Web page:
Germany fails to hit auction ceiling for Bunds

In a further sign of the eurozone debt crisis spreading from its periphery to its core, Germany failed by a wide margin this morning to sell the maximum allocation of Bunds to investors.

Bids for securities maturing in January 2022 were €3.9bn, well below the auction’s maximum target of €6b, according to the Bundesbank. The securities were sold at a yield of 1.98%.

After the target was missed by 35%, yields on 10-year German debt rose higher than the similarly dated Treasuries. Ten-year US Treasuries yield 1.93%.

Germany’s central bank had to retain €2.4bn of the issue, which was about twice the average rate retained for such auctions.

The retention rate suggested investors are shying away not just from peripheral eurozone debt, but also now the core.

Michele Patri, fund manager at Alliance Bernstein, said: “The relationship between Italy, France and Germany is very strong.” He noted trade between troubled Italy and Germany was bigger than between the much-vaunted links between Germany and China.

Patri’s AllianceBernstein Flexible European Equity Strategy made 2% net from launch in February 2010 to 30 September 2011, and is very defensively positioned at about 14% net long.

A growing number of fund managers have been shorting Bunds recently, expressing fears over contagion, and the high asking price of such ‘safe haven’ assets.

Barclays Wealth noted recently the debt-weighted 10-year yield for AAA eurozone countriesis at its lowest level since the euro’s inception, while yields for those rated A or lower is by far at their highest.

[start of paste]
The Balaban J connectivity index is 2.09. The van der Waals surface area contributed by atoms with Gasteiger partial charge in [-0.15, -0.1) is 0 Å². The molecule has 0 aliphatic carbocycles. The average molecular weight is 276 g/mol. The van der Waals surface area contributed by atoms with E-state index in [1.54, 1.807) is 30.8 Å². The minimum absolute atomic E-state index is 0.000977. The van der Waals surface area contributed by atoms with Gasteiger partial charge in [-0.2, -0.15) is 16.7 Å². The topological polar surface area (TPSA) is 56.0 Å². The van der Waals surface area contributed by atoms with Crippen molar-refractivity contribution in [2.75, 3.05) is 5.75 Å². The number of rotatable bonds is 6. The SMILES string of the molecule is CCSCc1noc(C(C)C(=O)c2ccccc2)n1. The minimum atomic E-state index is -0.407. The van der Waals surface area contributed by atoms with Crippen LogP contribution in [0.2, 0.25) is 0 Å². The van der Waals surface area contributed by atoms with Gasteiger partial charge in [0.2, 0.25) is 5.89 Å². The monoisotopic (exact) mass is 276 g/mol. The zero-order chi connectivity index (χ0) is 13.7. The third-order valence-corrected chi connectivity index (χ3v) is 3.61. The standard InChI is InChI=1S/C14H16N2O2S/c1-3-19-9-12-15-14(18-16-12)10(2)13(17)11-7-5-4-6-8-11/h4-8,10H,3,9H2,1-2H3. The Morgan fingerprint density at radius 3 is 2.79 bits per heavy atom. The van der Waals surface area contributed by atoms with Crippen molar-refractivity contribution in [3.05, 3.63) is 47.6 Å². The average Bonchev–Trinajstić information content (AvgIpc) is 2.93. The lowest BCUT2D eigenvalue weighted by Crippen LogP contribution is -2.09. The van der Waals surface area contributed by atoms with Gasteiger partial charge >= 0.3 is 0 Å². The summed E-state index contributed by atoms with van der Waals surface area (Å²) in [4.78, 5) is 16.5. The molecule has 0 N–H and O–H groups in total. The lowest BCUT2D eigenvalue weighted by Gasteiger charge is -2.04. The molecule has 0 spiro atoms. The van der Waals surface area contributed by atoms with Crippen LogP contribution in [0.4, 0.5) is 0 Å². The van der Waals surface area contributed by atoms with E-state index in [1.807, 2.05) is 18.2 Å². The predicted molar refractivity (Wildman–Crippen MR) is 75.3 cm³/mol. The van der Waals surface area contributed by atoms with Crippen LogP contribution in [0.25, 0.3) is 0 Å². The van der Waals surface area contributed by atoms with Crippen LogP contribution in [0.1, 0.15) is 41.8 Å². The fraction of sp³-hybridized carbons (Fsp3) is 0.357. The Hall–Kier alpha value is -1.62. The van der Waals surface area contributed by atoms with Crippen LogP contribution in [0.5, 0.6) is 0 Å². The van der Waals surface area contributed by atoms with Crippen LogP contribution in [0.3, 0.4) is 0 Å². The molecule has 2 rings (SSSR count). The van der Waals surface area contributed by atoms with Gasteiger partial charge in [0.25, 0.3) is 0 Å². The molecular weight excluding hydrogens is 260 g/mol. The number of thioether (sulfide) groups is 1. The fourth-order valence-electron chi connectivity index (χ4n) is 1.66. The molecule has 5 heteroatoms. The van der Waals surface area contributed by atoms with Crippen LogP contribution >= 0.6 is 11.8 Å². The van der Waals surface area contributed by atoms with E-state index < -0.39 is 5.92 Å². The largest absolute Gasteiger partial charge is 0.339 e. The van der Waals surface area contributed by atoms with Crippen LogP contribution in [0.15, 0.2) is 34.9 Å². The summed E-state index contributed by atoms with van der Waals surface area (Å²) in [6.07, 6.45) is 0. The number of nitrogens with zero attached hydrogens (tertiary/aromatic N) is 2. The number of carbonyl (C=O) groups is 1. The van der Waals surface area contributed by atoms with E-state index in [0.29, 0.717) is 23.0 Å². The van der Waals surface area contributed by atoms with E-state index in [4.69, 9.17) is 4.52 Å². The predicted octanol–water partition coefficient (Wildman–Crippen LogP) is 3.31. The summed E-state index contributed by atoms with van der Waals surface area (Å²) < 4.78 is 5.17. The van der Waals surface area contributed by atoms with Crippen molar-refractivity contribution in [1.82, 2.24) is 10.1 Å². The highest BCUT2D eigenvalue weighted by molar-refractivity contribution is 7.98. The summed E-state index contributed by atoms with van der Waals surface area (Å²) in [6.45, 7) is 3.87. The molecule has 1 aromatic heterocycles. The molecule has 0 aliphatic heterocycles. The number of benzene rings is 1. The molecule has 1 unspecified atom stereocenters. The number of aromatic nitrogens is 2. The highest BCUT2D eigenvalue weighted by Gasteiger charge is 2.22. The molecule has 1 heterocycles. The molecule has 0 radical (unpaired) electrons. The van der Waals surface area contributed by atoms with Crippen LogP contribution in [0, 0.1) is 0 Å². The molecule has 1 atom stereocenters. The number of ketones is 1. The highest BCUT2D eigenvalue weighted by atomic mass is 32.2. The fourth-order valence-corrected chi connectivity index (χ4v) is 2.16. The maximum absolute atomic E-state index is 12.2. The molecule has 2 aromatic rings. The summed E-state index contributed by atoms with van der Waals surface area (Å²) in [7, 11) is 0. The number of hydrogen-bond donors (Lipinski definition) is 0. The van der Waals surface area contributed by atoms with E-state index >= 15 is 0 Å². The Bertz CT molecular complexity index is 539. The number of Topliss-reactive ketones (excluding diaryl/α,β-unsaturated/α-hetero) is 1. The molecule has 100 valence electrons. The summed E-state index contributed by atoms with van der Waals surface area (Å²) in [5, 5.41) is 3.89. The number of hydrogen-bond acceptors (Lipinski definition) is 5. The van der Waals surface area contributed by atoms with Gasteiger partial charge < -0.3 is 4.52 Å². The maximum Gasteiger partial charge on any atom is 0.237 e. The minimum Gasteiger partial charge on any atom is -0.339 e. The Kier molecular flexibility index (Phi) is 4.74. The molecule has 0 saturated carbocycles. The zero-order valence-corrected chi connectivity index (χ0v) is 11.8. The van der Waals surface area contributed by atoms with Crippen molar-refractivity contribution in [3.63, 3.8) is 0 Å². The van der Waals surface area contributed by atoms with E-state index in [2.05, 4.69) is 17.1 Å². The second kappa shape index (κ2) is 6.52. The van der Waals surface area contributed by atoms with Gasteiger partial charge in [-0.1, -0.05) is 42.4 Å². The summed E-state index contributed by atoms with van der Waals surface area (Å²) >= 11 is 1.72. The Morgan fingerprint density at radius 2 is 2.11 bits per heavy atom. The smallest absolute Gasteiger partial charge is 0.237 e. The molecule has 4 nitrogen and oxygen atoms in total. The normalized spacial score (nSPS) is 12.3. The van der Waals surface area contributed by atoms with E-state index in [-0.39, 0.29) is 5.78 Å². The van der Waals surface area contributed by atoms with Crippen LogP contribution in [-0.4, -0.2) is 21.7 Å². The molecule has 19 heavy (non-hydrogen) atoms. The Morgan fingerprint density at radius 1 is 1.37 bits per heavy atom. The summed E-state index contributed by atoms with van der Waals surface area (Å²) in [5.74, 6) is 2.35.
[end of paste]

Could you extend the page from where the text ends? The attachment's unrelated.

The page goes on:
F&C Thames River bond managers Peter Geikie-Cobb and Paul Thursby have shorted Bunds for six weeks.

Geikie-Cobb said: “The bond market has reached the counterpoint of contagion and Germany can no longer be regarded as a safe haven as it is certain the German deficit will deteriorate if the ECB does not step in to support the market.

“The shorts reflect our view that all bond markets, with the exception of Japan, are hideously overvalued.”

David Roberts, manager of two bond funds at Kames Capital, was shorting five-year German debt recently. He said: “Believing a 1.7% per annum return for owning 10-year Bunds is the best risk-free option is wrong, when the investment is subject either to the uncertainty created by a eurozone break up, or the cost of holding the system together.”

Mark Grant, a managing director at America’s Southwest Securities, told Bloomberg that the result of Germany’s debt auction today was “nothing short of a disaster for Germany”.

Patri said the eurozone’s outlook would likely deteriorate further this year, with mid- and lower-tier companies starved of bank credit. “Companies with a lot of debt that needs refinancing in 2012 are at risk. It is only when banks refinance themselves that that will be a very strong message.”

Europe’s leaders will ultimately engage in a form of quantitative easing, he said. “If something effective is not delivered it will make [the collapse of] Lehman Brothers look like a walk in the park.”



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